Macquarie Telecom has announced being chosen to deploy software-defined wide area networking (SD-WAN) services for Hall & Prior Aged Care in a bid to make it easier for the organisation to develop, deploy, and maintain digital services.
The SD-WAN service will allow for new audio and video conferencing solutions across the aged care provider's facilities in New South Wales and Western Australia, which Macquarie Telecom said would enable the company to "communicate more effectively and trial extra services to care recipients".
Of Hall & Prior's 25 nursing homes and two home care services, 80 percent have been transitioned to SD-WAN services, with the remaining 20 percent either under way or awaiting National Broadband Network (NBN) connectivity.
"Digital voice and video services are the way of the future in our industry. We needed a platform that enabled us to deploy these services in a way that was reliable, secure, and benefited our care providers and recipients," Hall & Prior Aged Care ICT infrastructure manager Dan Beeston said.
"We're now moving towards a fully centralised model for voice and video services across all sites. We were hesitant about doing this under our former MPLS technology, as those networks were already constrained. However, the trials with SD-WAN have proven successful."
Hall & Prior is now also developing a guest Wi-Fi platform alongside social media and teleconferencing capabilities as part of what it hopes will "reduce social isolation among care recipients in a digital age".
Macquarie Telecom earlier this month revealed that its half-year revenue growth of 8 percent and earnings before interest, tax, depreciation, and amortisation (EBITDA) growth of 18 percent were saved by hosting and datacentres.
The carrier's telco business EBITDA dropped by 2 percent to AU$9.1 million due to the insourcing of a network operations centre (NOC) in Sydney, while its hosting arm experienced a 38 percent EBITDA jump to AU$13 million due to the boost it received by gaining protected-level cloud accreditation from ASD in September.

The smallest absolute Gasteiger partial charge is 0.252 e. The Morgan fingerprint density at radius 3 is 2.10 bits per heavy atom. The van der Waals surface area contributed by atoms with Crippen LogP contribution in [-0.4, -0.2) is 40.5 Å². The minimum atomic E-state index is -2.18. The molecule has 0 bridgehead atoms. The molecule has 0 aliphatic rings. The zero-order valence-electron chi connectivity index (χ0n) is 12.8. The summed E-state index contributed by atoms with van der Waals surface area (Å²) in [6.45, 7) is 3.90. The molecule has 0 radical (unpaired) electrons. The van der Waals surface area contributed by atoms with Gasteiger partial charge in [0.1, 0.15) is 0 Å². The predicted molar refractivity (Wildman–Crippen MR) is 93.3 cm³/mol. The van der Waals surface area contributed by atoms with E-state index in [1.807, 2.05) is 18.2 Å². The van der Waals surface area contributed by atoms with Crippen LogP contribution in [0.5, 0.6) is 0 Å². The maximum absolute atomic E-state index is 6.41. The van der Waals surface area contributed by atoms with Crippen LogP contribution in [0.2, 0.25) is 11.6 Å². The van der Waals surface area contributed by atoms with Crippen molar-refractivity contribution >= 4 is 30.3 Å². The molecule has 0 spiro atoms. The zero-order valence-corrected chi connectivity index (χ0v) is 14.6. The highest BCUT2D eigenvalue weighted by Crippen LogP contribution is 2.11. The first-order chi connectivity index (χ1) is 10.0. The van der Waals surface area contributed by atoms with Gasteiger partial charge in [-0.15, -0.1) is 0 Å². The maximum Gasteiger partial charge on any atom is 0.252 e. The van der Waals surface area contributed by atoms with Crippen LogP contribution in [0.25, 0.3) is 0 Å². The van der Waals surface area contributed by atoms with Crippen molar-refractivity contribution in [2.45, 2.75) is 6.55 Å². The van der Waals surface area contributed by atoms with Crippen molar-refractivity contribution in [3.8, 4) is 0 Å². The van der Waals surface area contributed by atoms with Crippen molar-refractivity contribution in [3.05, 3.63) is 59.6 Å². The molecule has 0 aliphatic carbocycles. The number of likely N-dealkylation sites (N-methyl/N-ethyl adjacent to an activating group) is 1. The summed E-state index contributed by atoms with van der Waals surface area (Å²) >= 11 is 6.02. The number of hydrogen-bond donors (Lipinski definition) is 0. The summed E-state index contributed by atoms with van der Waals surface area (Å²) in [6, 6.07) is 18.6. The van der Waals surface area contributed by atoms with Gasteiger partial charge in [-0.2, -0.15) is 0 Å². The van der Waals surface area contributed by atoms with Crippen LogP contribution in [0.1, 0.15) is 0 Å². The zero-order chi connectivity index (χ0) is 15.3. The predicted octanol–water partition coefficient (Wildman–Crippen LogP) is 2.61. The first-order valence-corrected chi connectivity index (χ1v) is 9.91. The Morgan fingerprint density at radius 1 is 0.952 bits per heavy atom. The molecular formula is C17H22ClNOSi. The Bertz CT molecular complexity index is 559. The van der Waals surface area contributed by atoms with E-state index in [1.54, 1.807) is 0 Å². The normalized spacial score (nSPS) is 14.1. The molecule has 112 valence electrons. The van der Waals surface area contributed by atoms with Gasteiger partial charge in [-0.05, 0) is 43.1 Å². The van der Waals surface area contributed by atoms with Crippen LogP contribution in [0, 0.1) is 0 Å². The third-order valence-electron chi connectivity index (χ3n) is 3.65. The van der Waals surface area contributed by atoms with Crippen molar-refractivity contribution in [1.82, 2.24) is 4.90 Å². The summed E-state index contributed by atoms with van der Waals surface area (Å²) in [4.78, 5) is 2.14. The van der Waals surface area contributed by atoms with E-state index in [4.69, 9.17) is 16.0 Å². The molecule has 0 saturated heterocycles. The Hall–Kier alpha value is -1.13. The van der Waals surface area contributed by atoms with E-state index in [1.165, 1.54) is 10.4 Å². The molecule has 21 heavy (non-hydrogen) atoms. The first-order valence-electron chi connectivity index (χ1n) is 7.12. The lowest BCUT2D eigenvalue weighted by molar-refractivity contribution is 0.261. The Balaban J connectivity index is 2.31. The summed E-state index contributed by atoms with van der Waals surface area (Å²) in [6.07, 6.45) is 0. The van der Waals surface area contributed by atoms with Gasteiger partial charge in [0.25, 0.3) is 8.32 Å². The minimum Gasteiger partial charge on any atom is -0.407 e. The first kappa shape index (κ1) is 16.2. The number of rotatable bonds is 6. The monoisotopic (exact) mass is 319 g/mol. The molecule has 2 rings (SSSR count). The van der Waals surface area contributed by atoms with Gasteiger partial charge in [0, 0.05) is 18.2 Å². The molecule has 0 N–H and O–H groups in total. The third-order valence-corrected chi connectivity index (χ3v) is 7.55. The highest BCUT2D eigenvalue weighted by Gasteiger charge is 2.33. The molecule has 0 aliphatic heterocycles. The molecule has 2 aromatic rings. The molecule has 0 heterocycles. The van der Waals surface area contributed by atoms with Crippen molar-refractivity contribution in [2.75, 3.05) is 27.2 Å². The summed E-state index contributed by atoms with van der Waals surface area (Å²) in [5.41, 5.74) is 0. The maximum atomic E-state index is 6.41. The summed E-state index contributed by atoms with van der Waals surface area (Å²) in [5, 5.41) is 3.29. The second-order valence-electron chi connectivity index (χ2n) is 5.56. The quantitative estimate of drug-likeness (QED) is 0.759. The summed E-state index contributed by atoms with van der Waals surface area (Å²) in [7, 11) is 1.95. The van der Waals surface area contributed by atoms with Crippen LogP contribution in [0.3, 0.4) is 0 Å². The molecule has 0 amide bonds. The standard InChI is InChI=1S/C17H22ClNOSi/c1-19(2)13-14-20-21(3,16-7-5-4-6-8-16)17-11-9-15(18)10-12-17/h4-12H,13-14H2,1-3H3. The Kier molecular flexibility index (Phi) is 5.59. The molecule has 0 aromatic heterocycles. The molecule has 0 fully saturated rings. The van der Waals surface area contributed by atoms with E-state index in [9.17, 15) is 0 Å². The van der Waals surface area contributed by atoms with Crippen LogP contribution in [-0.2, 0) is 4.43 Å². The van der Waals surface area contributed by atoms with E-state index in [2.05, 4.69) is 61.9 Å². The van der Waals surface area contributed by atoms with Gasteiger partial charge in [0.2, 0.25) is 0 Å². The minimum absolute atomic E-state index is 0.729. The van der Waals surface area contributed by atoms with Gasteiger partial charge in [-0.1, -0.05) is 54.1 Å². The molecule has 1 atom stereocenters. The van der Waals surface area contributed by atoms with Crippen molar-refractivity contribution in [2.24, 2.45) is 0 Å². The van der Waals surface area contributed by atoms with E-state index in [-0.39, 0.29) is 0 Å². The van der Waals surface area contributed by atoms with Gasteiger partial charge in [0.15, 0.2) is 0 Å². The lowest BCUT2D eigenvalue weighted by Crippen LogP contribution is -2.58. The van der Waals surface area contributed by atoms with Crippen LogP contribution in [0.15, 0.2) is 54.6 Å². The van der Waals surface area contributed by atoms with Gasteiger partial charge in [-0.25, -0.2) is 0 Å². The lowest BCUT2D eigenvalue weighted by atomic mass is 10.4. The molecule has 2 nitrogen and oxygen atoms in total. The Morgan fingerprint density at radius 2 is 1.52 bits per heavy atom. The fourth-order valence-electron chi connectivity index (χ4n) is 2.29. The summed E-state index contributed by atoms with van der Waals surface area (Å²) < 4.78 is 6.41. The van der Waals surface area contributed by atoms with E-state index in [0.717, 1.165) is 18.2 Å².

"Sustained growth in profitability over the last seven halves has allowed Macquarie to consider opportunities to invest for future growth," Macquarie Telecom CEO David Tudehope said in the financial results report.
"We are well positioned to continue to benefit from the megatrends of cloud and cybersecurity."
Announced in November, the telco's Sydney NOC -- which will be integrated inside Macquarie Telecom's Sydney CBD call centre and labelled Hub+ -- was to replace the use of third-party network operations services.
The roles it creates will involve various types of engineers, who will work across network faults and incidents. The NOC will make use of new operating support and IT management systems, increased automation across device configuration in the network, and real-time monitoring systems, which Macquarie Telecom said it hopes will reduce repair times and therefore network downtime.
The NOC will also include a technical service desk for helping solve customer complaints and questions.
"Customer service in our industry is appalling and on a slippery slope," Macquarie Telecom group executive Luke Clifton argued.
"Outsourcing jobs can make a quick profit in the short term, but the customer experience suffers when even simple queries take time and unnecessary steps to resolve. It's a zero-sum game, because more resources are needed when the technical expertise isn't there.
"Keeping our NOC in Australia will not only provide more local jobs, but will save our business money. Our competitors either don't understand this logic, or don't have the skills or imagination to pull it off."
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